On Tuesday, Sept. 4, the North Cariboo Joint Committee, made up of Northern CRD Directors and Quesnel City Council, received Staff recommendations to pursue an expanded Recycle BC depot at the Quesnel landfill and close the current drop off locations.
Currently the Quesnel landfill collects plastic bags, polystyrene foam and glass only on behalf of Recycle BC, the organization responsible for residential packaging and paper recycling in BC. The rest of the recyclables collected at the Quesnel Landfill and satellite depots are processed and marketed by Northern Recycling Inc. (NRI) through their contract with the City of Quesnel.
Quesnel City Council went on to endorse the recommendation at their Sept. 4 City Council meeting. The next steps will involve working out contract details with NRI, and planning the operational changes with Recycle BC and their contractors. The City and the CRD will also provide the public with information on why the existing system is no longer viable.
The proposed changes being considered will see all packaging and paper (household recyclables) accepted by Recycle BC collected at a controlled (overseen by an attendant), centralized, fenced depot instead of at the current non-controlled recycling depots at West Park Mall, Maple Park Mall, Sani-loop and the Quesnel landfill. These changes are being recommended by Staff due to ongoing unacceptable levels of contamination mixed with the non-controlled depot recyclables and changes in the global recycling market.
Despite the City’s education campaigns regarding contamination in the depot recycling material, the non-controlled recycling locations continue to see significant contamination issues. The current contamination rates are too high to create marketable products in the current global recycling market.
In January 2018, China reduced the level of contamination they accept with recyclables. China will only import the cleanest recyclable material, which makes marketing the contaminated paper and plastic recyclable materials from Quesnel’s current depots extremely challenging and costly. Recycle BC is still able to market their recyclables due to strict rules, such as requiring attended depots, which produces a cleaner product.
Establishing a full Recycle BC depot will ensure that the City and Cariboo Regional District recycling programs in Quesnel can continue. The non-controlled depots in Quesnel are the only ones left in the Cariboo; all other depots are controlled sites that collect recyclables for Recycle BC.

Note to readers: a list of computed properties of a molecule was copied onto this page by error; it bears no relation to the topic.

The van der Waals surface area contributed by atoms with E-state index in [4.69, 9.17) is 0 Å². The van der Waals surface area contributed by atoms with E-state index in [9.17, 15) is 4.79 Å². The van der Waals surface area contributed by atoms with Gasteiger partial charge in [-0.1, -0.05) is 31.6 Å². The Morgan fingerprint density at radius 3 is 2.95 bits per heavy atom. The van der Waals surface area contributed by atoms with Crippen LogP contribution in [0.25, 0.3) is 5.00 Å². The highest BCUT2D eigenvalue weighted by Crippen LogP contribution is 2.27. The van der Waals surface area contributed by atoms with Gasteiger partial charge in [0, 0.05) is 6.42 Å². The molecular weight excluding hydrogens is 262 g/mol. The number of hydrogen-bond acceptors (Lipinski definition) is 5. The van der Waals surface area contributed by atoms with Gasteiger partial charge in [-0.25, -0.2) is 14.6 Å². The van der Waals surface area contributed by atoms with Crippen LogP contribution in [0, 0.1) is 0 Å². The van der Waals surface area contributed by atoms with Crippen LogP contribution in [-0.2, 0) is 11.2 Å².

What is wrong with the current satellite recycling drop-off sites?
24/7 non-controlled access and lack of user accountability are causing the problems at the current drop-off locations. Without attendants to help residents learn what is accepted and how to sort recyclables, the recyclable material coming from these locations is non-marketable. Quesnel is one of the last jurisdictions in B.C. to have non-controlled recycling drop-off areas.
Why can’t the existing satellite drop off locations be controlled?
Most of the existing satellite depots are not located on City- or CRD-owned property, the sites are not secure, and they do not provide a suitable work environment for an attendant (shelter, washroom facilities, etc.). The City and the CRD will be responsible for the costs of a controlled site with an attendant and operating four sites would be too costly.
Why are these changes being recommended now?
In January 2018, China reduced the level of contamination they accept with recyclables. China will only import the cleanest recyclable material, which makes marketing the contaminated paper and plastic recyclable materials from Quesnel’s current depots extremely challenging and costly.
What is “contamination” in recyclables?
There are three main types of contamination in recyclables.
All types of contamination lower the quality of recyclables as a commodity. Plastic bags are the number one type of contamination that has caused China to take such a firm stance on recyclables.
The Quesnel satellite depots have never accepted plastic bags, as they are very expensive and hard to market; yet, they are present in all the satellite material. Recycle BC depots have a separate collection container for plastic bags, so they can be properly managed.
Who is “Recycle BC”?
Retailers, manufacturers, and other organizations that supply packaging and printed paper to BC residents are responsible for collecting and recycling these materials when residents are finished with them. This is called extended producer responsibility, or EPR.
Recycle BC is a non-profit organization that uses fees paid by these organizations to finance residential recycling programs in many areas across B.C., either directly or by working with local governments, First Nations, private companies and other non-profit organizations. Recycle BC is among more than 20 EPR programs introduced in B.C. over the past two decades.